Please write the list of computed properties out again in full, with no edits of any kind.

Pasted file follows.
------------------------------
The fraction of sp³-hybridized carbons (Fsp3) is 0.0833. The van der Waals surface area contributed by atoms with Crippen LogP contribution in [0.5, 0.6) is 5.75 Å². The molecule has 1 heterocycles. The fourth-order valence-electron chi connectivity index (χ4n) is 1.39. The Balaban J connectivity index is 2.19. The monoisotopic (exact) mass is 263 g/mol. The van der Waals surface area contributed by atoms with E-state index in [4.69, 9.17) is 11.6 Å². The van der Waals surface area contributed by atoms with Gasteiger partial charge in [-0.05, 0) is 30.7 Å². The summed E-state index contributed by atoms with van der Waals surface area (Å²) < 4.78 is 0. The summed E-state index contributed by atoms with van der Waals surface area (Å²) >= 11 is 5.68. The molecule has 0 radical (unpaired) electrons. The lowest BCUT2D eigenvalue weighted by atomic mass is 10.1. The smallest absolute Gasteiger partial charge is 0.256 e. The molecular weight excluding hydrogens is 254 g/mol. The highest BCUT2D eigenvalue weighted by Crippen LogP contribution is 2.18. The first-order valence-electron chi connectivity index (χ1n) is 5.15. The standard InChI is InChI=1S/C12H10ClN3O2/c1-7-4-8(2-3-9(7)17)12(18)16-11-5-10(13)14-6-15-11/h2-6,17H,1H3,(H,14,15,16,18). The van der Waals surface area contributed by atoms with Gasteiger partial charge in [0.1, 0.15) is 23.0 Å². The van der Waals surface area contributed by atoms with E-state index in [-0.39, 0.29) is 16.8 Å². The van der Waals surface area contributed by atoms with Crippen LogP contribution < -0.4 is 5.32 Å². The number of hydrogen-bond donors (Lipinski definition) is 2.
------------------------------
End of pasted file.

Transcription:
The fraction of sp³-hybridized carbons (Fsp3) is 0.0833. The van der Waals surface area contributed by atoms with Crippen LogP contribution in [0.5, 0.6) is 5.75 Å². The molecule has 1 heterocycles. The fourth-order valence-electron chi connectivity index (χ4n) is 1.39. The Balaban J connectivity index is 2.19. The monoisotopic (exact) mass is 263 g/mol. The van der Waals surface area contributed by atoms with E-state index in [4.69, 9.17) is 11.6 Å². The van der Waals surface area contributed by atoms with Gasteiger partial charge in [-0.05, 0) is 30.7 Å². The summed E-state index contributed by atoms with van der Waals surface area (Å²) < 4.78 is 0. The summed E-state index contributed by atoms with van der Waals surface area (Å²) >= 11 is 5.68. The molecule has 0 radical (unpaired) electrons. The lowest BCUT2D eigenvalue weighted by atomic mass is 10.1. The smallest absolute Gasteiger partial charge is 0.256 e. The molecular weight excluding hydrogens is 254 g/mol. The highest BCUT2D eigenvalue weighted by Crippen LogP contribution is 2.18. The first-order valence-electron chi connectivity index (χ1n) is 5.15. The standard InChI is InChI=1S/C12H10ClN3O2/c1-7-4-8(2-3-9(7)17)12(18)16-11-5-10(13)14-6-15-11/h2-6,17H,1H3,(H,14,15,16,18). The van der Waals surface area contributed by atoms with Gasteiger partial charge in [0.1, 0.15) is 23.0 Å². The van der Waals surface area contributed by atoms with E-state index in [-0.39, 0.29) is 16.8 Å². The van der Waals surface area contributed by atoms with Crippen LogP contribution < -0.4 is 5.32 Å². The number of hydrogen-bond donors (Lipinski definition) is 2.